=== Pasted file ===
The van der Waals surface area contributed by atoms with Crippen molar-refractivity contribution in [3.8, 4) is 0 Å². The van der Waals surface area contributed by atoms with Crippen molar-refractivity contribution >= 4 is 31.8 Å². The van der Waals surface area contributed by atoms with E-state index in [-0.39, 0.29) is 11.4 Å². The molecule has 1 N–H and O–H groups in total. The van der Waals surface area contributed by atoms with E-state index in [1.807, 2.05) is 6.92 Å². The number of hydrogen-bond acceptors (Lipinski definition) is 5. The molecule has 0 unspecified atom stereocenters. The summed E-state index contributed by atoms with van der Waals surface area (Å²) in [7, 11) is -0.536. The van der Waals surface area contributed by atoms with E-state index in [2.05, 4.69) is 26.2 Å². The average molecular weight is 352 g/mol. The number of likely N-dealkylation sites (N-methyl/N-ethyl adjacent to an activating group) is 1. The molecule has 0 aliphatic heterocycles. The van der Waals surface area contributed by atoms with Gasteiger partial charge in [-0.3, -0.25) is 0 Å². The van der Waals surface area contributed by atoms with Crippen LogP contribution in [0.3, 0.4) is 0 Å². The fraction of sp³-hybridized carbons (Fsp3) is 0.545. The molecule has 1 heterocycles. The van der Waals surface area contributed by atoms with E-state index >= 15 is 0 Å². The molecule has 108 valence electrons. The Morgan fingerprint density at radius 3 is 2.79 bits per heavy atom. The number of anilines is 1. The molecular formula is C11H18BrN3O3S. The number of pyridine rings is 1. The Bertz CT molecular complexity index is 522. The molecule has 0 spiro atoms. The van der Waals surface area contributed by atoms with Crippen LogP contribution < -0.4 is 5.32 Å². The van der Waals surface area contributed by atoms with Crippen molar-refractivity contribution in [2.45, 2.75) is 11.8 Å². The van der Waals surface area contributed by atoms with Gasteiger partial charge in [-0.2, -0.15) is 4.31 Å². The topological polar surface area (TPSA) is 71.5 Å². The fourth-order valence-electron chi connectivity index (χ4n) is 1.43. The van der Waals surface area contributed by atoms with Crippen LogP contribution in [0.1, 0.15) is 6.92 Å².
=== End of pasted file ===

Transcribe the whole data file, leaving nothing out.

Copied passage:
The van der Waals surface area contributed by atoms with Crippen molar-refractivity contribution in [3.8, 4) is 0 Å². The van der Waals surface area contributed by atoms with Crippen molar-refractivity contribution >= 4 is 31.8 Å². The van der Waals surface area contributed by atoms with E-state index in [-0.39, 0.29) is 11.4 Å². The molecule has 1 N–H and O–H groups in total. The van der Waals surface area contributed by atoms with E-state index in [1.807, 2.05) is 6.92 Å². The number of hydrogen-bond acceptors (Lipinski definition) is 5. The molecule has 0 unspecified atom stereocenters. The summed E-state index contributed by atoms with van der Waals surface area (Å²) in [7, 11) is -0.536. The van der Waals surface area contributed by atoms with E-state index in [2.05, 4.69) is 26.2 Å². The average molecular weight is 352 g/mol. The number of likely N-dealkylation sites (N-methyl/N-ethyl adjacent to an activating group) is 1. The molecule has 0 aliphatic heterocycles. The van der Waals surface area contributed by atoms with Gasteiger partial charge in [-0.3, -0.25) is 0 Å². The van der Waals surface area contributed by atoms with Crippen LogP contribution in [0.3, 0.4) is 0 Å². The fraction of sp³-hybridized carbons (Fsp3) is 0.545. The molecule has 1 heterocycles. The van der Waals surface area contributed by atoms with E-state index >= 15 is 0 Å². The molecule has 108 valence electrons. The Morgan fingerprint density at radius 3 is 2.79 bits per heavy atom. The number of anilines is 1. The molecular formula is C11H18BrN3O3S. The number of pyridine rings is 1. The Bertz CT molecular complexity index is 522. The molecule has 0 spiro atoms. The van der Waals surface area contributed by atoms with Crippen LogP contribution < -0.4 is 5.32 Å². The van der Waals surface area contributed by atoms with Crippen molar-refractivity contribution in [2.45, 2.75) is 11.8 Å². The van der Waals surface area contributed by atoms with Gasteiger partial charge in [-0.2, -0.15) is 4.31 Å². The topological polar surface area (TPSA) is 71.5 Å². The fourth-order valence-electron chi connectivity index (χ4n) is 1.43. The van der Waals surface area contributed by atoms with Crippen LogP contribution in [0.1, 0.15) is 6.92 Å².